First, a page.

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US adds 1,680 coronavirus deaths in 24 hours: Johns Hopkins

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The United States recorded 1,680 coronavirus deaths in the past 24 hours, bringing its grim total to 87,493, according to the latest real-time tally Friday reported by Johns Hopkins University.

The country — hardest hit by the pandemic in terms of the number of fatalities — has now confirmed a total of 1,442,924 cases, the Baltimore-based school reported.

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WATCH: Larry Kudlow caught faking economic data to make Trump’s economy look stable

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Trade and economic adviser to President Donald Trump Larry Kudlow stepped into the press conference Wednesday to try and invent economic numbers that made his presidency look better than it actually is.

For weeks, Kudlow has claimed a "V-shaped" recovery was happening, but with 30 million Americans still out of work and evictions still moving forward despite the holds Trump claimed he placed on it, the economy is only looking good for wealthy people.

Kudlow trotted out a chart showing the people in poverty under former President Barack Obama and how it has changed under Trump. The problem, however, is that the chart only showed what life was like before Trump's failed response to COVID-19 destroyed the country.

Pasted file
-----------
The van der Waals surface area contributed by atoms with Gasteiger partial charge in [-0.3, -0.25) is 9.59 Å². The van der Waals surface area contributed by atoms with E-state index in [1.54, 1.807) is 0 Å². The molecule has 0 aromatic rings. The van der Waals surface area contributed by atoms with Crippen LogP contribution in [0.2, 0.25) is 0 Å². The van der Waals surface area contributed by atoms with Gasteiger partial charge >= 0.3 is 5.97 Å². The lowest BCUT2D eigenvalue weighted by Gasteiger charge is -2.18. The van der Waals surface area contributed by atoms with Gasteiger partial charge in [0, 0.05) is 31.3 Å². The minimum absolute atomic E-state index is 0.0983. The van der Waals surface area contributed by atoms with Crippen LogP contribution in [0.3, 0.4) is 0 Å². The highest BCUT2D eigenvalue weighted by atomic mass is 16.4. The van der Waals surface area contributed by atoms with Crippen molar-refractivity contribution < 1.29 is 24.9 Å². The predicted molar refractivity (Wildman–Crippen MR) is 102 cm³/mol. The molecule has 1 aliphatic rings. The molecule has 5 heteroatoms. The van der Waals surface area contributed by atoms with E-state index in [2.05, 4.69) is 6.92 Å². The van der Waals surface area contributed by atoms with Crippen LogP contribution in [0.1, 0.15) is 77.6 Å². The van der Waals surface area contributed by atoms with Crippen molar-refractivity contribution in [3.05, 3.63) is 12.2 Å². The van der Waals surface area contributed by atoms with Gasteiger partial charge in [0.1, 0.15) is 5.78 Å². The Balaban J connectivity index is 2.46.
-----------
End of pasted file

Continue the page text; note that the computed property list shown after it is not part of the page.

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Dr. Fauci raises alarm over long-term side effects of COVID-19

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On Wednesday morning, leading infectious disease expert Dr. Anthony Fauci and other members of the White House coronavirus task force testified before a Senate subcommittee on the Trump administration's coronavirus response. The hearing took place amid the grim news that 200,000 American lives have now been lost to the novel coronavirus and the country leads the world in total cases, with over 6.9 million infected.
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It’s the 11th hour on COVID-19 help for Americans — but Republicans are leaving Washington to campaign

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Americans are desperate for help to stay in their homes and pay their bills as the coronavirus pandemic has kept 30 million Americans from being able to get back to work.

Despite Congress passing a bill to help in May, the bill was never taken up by the Senate and it appears they are about to leave Washington without any progress, CNN.com reported Wednesday.

Last week, Republicans scheduled a vote on a "skinny" stimulus that wouldn't do much to help Americans desperate for unemployment funds and rent and mortgage assistance. The bill didn't pass and Senate Majority Leader Mitch McConnell (R-KY) tried to blame Democrats for not passing the near-useless package. Republicans in the Senate are now back at work trying to find a solution.

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